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QS World University
Rankings by Subject

Engineering - Mineral and Mining

UON ranked 30 in the world for Engineering - Mineral and Mining

The University of Newcastle (UON) Australia has ranked 30th in the world for mineral and mining engineering by the QS World University Rankings by Subject 2017.

Associate Professor Anna Giacomini

Associate Professor Anna Giacomini, Principal Researcher at UON’s Priority Research Centre of Geotechnical Science and Engineering.

The University’s multidisciplinary, industry-focused approach to mining and minerals engineering has resulted in a range of break-through innovations that span geotechnical risk management, mineral processing technology, bulk solids handling and greenhouse gas emissions reduction.

Associate Professor Anna Giacomini is a principal researcher in UON’s Priority Research Centre for Geotechnical Science and Engineering, which develops science-based tools for designing safer and cheaper energy and transport infrastructure. She leads three major projects through the Australian Coal Association Research Program related to geotechnical risk mitigation for mine sites.

Associate Professor Giacomini uses innovative full scale experimental testing, novel laboratory testing techniques and advanced 3D numerical modelling to provide a rigorous and comprehensive assessment of issues from rockfall hazard to haul road safety.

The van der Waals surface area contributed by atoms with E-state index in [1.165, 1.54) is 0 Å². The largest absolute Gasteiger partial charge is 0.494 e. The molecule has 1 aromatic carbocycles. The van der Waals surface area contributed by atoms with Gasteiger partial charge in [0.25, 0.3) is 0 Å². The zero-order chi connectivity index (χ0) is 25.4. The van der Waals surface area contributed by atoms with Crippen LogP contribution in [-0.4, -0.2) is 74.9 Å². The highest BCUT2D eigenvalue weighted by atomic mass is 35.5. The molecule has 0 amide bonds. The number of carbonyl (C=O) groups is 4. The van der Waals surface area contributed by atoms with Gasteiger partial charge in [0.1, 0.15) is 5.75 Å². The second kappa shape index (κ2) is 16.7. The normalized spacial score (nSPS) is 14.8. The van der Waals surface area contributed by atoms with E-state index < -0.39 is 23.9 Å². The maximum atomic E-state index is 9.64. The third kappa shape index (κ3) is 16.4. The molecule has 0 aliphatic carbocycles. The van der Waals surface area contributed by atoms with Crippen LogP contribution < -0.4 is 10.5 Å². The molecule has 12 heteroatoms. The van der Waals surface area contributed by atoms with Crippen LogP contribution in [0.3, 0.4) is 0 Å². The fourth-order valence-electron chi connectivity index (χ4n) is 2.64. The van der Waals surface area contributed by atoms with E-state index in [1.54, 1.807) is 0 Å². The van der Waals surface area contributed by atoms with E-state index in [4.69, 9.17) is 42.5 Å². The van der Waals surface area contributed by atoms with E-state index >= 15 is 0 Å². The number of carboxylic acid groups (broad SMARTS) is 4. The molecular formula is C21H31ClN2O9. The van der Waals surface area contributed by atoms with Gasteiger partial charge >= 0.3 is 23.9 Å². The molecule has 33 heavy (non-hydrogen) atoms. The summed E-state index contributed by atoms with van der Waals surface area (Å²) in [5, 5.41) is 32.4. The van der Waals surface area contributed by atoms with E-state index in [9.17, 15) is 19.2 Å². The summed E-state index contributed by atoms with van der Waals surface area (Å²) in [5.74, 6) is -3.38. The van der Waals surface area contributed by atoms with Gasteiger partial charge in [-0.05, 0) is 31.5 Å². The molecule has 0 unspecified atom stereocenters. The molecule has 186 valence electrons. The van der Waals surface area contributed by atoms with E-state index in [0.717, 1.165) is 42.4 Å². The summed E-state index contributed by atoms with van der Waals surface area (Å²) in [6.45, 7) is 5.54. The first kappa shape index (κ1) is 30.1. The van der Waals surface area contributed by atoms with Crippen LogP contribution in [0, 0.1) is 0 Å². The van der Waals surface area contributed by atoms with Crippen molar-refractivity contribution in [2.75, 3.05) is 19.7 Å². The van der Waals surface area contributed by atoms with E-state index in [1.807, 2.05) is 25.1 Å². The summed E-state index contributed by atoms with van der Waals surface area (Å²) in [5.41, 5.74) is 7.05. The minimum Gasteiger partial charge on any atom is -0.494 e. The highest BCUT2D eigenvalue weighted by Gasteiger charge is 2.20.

Rockfalls in mining environments continue to threaten human lives, machinery and infrastructure and can have profound financial consequences.

"While each mine site is different and each highwall has different needs depending on the geological configuration of the outcropped rocks and how the highwall has been excavated, our numerical tool can be used at any mine," she explains." We can provide mines with the information they need to manage the risk of rock fall at their particular site."

Approaching the industry with a focus on efficiency, University of Newcastle engineers have a track record of developing revolutionary mineral processing technologies such as the Jameson Cell, a froth flotation device developed by Laureate Professor Graeme Jameson which has netted more than $36 billion in mineral exports in Australia alone, and Laureate Professor Kevin Galvin's Reflux Classifier, which efficiently separates fine particles on the basis of either density or size.

Meanwhile, researchers such as Professor Mark Jones are reducing energy costs by developing more efficient bulk solids handing, storage and transport technologies, and Professor Behdad Moghtaderi and his 30-strong research team are reducing greenhouse gas emissions by delivering safe, new methods of managing ventilation air methane (VAM) generated by underground coal mines.

University of Newcastle researchers from across the full spectrum of engineering disciplines are committed to advancing the technologies and processes that support the mining and minerals industry to become safer, more efficient and sustainable.

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